In this process, the government has promoted the rights of indigenous peoples to Free and Prior Informed Consent (FPIC), with the core concept that indigenous peoples shall, within their communities, determine for themselves policies, development programs, projects and plans to meet their identified priority needs and concerns. The Philippine government has thus already issued 671 Certificates of Precondition on applications without ancestral domain overlap and 67 Certificates Precondition with issued Free and Prior Informed Consent by indigenous peoples.
Achieving peace is a prerequisite for indigenous peoples to be able to live happily and with security in their lands. Overcoming the challenges to the peace processes between the government and non-state armed groups thus remains a paramount objective for the Philippines. Moreover, as part of the continuing strategy of a human rights-based approach to indigenous issues, the government continues to address the root causes of violations against the rights of indigenous persons and such effective measures both to prevent their occurrence and provide justice to its victims. Furthermore, part of securing this peace for indigenous peoples is the government’s proactive role in the adjudication of cases of conflicts related to ancestral domain and property rights. For example, the National Commission on Indigenous Peoples has already issued “Rules of Pleadings” and has installed Regional Hearing Officers (RHOs) in its twelve regional offices nationwide. Moreover, the National Commission is also engaged in dialogues with other government agencies, such as the Department of Environment and Natural Resources and the Department of Interior and Local Government to harmonize conflicting laws, particularly on the delineation and titling of land, as well as the management of natural resources.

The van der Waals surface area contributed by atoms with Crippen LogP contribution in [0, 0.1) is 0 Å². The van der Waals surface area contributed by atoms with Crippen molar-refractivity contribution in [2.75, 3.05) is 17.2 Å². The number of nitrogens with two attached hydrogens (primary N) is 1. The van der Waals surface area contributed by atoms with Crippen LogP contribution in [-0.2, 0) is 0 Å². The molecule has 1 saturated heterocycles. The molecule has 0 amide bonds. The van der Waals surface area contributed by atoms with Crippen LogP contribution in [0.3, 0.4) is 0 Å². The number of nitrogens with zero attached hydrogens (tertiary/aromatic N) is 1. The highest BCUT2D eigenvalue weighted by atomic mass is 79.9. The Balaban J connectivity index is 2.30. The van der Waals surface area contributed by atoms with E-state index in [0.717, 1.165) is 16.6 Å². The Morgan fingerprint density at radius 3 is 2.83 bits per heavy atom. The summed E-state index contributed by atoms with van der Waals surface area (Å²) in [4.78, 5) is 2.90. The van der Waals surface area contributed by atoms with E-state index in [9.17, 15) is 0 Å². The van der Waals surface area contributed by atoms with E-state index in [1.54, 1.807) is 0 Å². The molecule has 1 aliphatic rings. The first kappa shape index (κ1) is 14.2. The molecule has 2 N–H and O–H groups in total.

We are heartened to know that discussions in the inter-agency support group on indigenous issues are being enhanced. In the quest to ensure better lives for indigenous communities, the assistance that can be extended by various intergovernmental agencies, working within their mandate, can provide tremendous impact on the work of governments. We thus look forward to strengthened collaboration with the agencies so that the benefits of the strategies we employ can redound to multiplied benefits for indigenous peoples. One area that we hope can be highlighted in this session’s discussions is the issue of difficulty of collecting and establishing baseline data for indigenous peoples, particularly using ethnicity variables and parameters that describe ancestral territories. This is a crucial issue that presents a great challenge to national planning efforts. We are eager to listen to views and perspectives from all stakeholders to address this challenge.
I would like to emphasize that, as we embark on the Second International Decade of the World’s Indigenous Peoples, it is the commitment of the Philippine government to improve on its performance of upholding and fulfilling the human rights and fundamental freedoms of Indigenous Peoples, as provided for in national law. The Philippines will also support the Second Phase of the UNDP Regional Initiative on Indigenous Peoples’ Rights and Development that shall encourage cooperation among governments and indigenous peoples in the Asia Pacific Region. Finally, the Philippines earnestly hopes that a consensus can be achieved in the General Assembly on the draft Declaration on the Rights of Indigenous Peoples. At this point, it may look difficult, but it is not impossible. There are yet several issues that need to be resolved – one of the major ones being the issue of lands, territories and natural resources. We therefore look forward to the fruitful and enlightening discussions in this current session of the Permanent Forum to help find a way forward to resolve these major issues.